“It doesn’t have to be like this. We’re a collective generation. We have generational trauma in terms of learning about the ABCs and then learning how to run away from a gunman. We learn math and then learn the names of our friends when we see them in the paper,” she said. “We’re just one. of names, but we’ll make sure we’re not one to forget.
“The message we are trying to send is that gun violence is an epidemic in America. It unfortunately hit close to home this time.”
Some of the students were longing for the normalcy that returning to the classroom was supposed to bring, and trying their best not to let the events of the past week take over. Safwat Ahnaf Aziz, a first-year electrical engineering student, is thousands of miles away from his family, which leads to a distinct kind of breakup.
Aziz was part of the crowd that ran out of Akers Hall during the gunman’s rampage.
“Where do they expect us to go? Going back to Bangladesh, which is 8,000 miles from here, it’s not that easy,” he said. “Housing was the only option for us.”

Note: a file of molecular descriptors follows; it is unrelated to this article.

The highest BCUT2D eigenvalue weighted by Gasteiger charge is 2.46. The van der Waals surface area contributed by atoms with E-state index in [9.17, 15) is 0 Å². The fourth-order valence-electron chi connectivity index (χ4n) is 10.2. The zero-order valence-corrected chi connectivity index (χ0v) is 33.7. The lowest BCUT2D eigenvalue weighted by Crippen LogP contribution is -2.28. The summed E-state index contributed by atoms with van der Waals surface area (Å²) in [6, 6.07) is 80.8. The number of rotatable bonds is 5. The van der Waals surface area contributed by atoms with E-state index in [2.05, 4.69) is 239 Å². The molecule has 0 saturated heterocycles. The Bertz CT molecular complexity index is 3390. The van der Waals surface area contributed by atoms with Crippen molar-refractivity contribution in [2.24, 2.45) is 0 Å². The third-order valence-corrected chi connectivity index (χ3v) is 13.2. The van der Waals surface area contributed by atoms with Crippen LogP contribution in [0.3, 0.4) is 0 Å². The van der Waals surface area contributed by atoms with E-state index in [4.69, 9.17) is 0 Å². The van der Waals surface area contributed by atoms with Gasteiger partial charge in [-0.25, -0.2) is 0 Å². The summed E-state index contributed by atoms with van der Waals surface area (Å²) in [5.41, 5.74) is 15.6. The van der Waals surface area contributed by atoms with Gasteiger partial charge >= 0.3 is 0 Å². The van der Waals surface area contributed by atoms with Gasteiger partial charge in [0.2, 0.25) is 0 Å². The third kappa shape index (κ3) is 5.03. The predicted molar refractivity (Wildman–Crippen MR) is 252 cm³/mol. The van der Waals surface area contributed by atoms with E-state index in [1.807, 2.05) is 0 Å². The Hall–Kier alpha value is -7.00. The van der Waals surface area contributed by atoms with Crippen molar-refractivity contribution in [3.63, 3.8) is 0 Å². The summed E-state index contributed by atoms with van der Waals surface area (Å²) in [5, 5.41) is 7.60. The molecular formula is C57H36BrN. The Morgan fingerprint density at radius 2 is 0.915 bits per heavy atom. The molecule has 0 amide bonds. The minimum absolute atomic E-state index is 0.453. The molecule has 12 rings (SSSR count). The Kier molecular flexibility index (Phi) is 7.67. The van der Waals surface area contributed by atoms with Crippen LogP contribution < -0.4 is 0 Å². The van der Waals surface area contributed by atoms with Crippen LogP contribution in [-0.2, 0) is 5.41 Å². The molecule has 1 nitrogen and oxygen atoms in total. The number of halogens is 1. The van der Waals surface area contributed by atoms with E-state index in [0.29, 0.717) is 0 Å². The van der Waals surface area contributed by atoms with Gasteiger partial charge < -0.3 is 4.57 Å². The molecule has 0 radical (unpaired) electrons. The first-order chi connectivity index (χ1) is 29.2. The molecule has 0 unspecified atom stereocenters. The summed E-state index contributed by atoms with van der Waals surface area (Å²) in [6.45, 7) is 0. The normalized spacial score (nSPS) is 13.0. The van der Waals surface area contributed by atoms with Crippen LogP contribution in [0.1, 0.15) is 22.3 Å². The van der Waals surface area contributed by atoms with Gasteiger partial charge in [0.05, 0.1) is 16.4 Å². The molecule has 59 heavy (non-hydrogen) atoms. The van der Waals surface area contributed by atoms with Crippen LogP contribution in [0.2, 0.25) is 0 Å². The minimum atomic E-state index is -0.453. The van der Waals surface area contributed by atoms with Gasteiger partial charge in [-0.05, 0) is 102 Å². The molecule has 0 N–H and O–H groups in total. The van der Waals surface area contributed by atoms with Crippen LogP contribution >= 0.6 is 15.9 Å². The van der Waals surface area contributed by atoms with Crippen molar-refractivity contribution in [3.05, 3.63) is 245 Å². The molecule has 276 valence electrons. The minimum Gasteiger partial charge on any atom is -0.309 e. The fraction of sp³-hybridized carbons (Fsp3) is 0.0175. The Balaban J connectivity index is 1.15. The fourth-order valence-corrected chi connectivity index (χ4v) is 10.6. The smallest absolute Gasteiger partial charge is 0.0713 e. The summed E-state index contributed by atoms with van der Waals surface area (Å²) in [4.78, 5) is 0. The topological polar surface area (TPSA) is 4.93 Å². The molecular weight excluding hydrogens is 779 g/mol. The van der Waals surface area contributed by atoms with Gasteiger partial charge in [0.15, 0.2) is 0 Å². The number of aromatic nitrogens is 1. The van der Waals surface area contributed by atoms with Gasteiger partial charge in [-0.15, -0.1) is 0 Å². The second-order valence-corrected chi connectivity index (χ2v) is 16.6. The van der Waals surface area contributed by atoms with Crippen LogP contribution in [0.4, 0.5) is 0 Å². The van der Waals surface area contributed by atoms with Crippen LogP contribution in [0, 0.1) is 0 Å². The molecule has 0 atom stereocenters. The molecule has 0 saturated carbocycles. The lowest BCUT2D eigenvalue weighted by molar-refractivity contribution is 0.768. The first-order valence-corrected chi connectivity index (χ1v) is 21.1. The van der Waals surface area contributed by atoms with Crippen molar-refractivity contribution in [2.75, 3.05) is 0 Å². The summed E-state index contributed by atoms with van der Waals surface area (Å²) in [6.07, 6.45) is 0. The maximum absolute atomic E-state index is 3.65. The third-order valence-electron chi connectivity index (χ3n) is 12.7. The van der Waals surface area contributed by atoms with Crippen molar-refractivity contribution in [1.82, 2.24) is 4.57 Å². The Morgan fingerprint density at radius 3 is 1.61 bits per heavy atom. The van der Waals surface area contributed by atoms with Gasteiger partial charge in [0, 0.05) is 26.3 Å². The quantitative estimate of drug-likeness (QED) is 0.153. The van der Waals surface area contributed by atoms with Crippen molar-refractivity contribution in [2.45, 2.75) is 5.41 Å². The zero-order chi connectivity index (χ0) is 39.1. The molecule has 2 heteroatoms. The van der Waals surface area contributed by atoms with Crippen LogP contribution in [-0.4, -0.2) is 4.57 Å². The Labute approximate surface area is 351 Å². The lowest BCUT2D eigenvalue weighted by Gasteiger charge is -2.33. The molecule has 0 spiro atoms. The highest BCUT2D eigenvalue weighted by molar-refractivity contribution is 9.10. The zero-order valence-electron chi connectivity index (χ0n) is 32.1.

Over the weekend, he and his Bangladeshi, Indian, and Pakistani friends gathered in Wixsum, Michigan, about 60 miles away, to play cricket, as they did every week. He has stopped spending so much time outside the dorm, and when he does, he doesn’t go it alone.
“After the accident, I usually avoid going anywhere alone. I usually go in groups like with my friends,” he said. “You can ask me why. I don’t know why. If I go with them, I feel safe.”
Aziz said the shooting continues to cause him anxiety, and he feels putting it behind him is the best way forward.
“I really don’t want to think about it,” he said. “Here’s the thing. This is how I deal.”
Olivia Gilsher, who was a student union member during the shooting, said she went to a vintage store to perk up her spirits over the weekend. When I got to the Michigan State Department, “the store clerk kept saying I can’t believe what happened, it’s so surreal, and I kept saying ‘I know, I know, I know,’ and I didn’t tell him I was there.”